So Dragon*Con in Atlanta was a blast. Lots of really interesting talks and panels on everything from science fiction (Mythology, Philosophy and Truth in Star Wars), science fact (DNA Sequencing and You!), space (The 100 Year Spaceship – NASA & DARPA working on manned intersteller flight) and skepticism (Everything Evolves – Including Creationism). And of course the parade was SO MUCH FUN! Just great to see so many people having a good time and being crazy!

I stuffed up my planning, though, and booked my hotel in Atlanta (and therefore my flight to Washington and check-in in DC) for the last day of the convention, so I missed a few panels and talks. Oh well!

Washington was great. It’s definitely a beautiful city. I went to the International Spy Museum which, as you might expect, is all about spycraft. With all the gadgets and things associated with espionage: cypher wheels from the American Civil War, bugs, micro-dot cameras and poison-dart umbrella-guns from the Cold War, footage from the McCarthy era, models of the Vietnamese tunnels etc right up to cyber-warfare and modern day espionage. A really interesting museum! They even had an Astin Martin DB5 like in James Bond: Goldfinger! 🙂

I also went to the National Air & Space Museum, where I saw the actual command modules from the early manned space flights and Apollo missions – tiny! Like tin cans!

The Museum of Natural History is also fantastic. Really well laid out and lots of interesting fossils and demonstrations.

I did a night-tour of the city, which included stops at all the usual landmarks – Capitol; Lincoln, Roosevelet and Martin Luther King memorials; Washington Monument etc. Only due to security restrictions we weren’t able to see the Whitehouse. Fortunately, I have watched all seven seasons of The West Wing so I’ve a pretty good idea what it looks like.

One of the newest and more interesting museums I went to was the Newseum. Originally at Arlington, Virginia since 1997 it moved to a huge building on Pennsylvania Ave in 2008. It takes a really in-depth look at journalism – from the invention of the Gutenburg press in 1455 right up to the modern internet age. And by doing so, it highlights many of the defining moments of history, particularly in the last hundred years. Lots of original newspapers and footage, and lots of commentary both on the events and the way the events were covered. There are a few special exhibits – a September 11 room with a piece of the WTC TV aerial, and covering the walls are front pages from newspapers all around the world. There’s also an exhibit about Hurricane Katrina, detailling how long it took the government to react and commemorating Pulitzer-prize winning newspapers like the Times-Picayune, a New Orleans paper that kept printing every day (sometimes two or three times a day) with updates and news. It also posed ‘ethical’ questions that confront journalists in such situations – at what stage do you stop ‘reporting’ and actually get involved with saving people etc.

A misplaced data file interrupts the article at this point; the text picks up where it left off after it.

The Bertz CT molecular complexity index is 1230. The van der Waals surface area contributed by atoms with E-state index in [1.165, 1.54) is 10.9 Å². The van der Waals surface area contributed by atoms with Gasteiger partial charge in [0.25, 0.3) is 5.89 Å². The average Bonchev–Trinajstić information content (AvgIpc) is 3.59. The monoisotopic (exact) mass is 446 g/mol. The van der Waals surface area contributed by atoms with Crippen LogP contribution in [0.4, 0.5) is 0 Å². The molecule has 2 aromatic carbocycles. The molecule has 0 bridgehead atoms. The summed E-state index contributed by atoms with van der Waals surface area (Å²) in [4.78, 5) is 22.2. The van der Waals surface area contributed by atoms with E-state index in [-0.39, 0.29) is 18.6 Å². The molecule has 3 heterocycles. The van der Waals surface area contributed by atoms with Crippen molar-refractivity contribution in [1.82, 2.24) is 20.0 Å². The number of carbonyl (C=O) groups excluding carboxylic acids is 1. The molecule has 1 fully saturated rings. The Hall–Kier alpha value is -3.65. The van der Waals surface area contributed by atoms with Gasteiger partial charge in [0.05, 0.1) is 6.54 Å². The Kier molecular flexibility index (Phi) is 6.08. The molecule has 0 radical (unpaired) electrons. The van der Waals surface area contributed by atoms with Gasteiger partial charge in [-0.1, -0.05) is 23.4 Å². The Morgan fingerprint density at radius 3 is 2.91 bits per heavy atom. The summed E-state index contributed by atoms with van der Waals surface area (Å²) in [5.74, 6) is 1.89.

Anyway, a fantastic building and excellent museum – sorry, Newseum. Well worth checking out.

I also took a long journey – train, bus and taxi – out to NASA’s Goddard Space Flight Center. This is where many of the unmanned NASA missions are controlled. Unfortunately, though, the Visitor Center was much smaller and more boring than I’d expected. I possibly spoiled it by doing the Air and Space Museum the day before, but Goddard turned out to be a few models of the Space Station, the Shuttle and a bunch of “press this button to see how gravity works” type displays. Sure, would probably be great for young kids, but it was nothing new, interesting or exciting for me.

And yesterday I jumped on an Amtrak train and made my way to New York. Wow. Especially going from Atlanta and then Washington, once you get to New York it’s a huge culture shock! No longer can Sydney or Melbourne be called ‘cities’ – they’re barely even large towns compared to NY! I can’t believe how huge and more importantly how BUSY it is. Particularly Times Square, of course. Once I got settled I went for a walk to Broadway which is just phenomenal. Apparently Broadway now rivals Las Vegas’ strip in terms of ‘illuminated signs’.

Of course, 9/11 is on everyone’s minds, today being September 11. There are police on every street, and it was quite confronting when I got off the train and saw armed soldiers. And yet, they aren’t threatening and I feel oddly very safe and grateful for them. Although I know there’s not a lot they can do and if someone really wanted to do something it wouldn’t be too hard, it’s still strangely reassuring. It definitely doesn’t have a ‘police state’ feel to it.

I don’t know what my chances of getting to the WTC site are today – I’ve heard it’ll be survivors and families only. But I’ll wander over and see what’s happening. I can always go tomorrow, or later in the week. Also planning on a visit to the American Museum of Natural History and the Hayden Planetarium which are supposed to be excellent. Apparently you can get good views of the Statue of Liberty and Ellis Island from the Staten Island ferry, and I might go for a walk on the Brooklyn Bridge. I’m very close to the New York Times building, which has a 9/11 memorial exhibit so I might look at that too. And then there’s the Empire State Building – I might do that in the evening to avoid crowds of tourists – and I’ve got tickets to a comedy show sometime this week.

So much to do, so little time!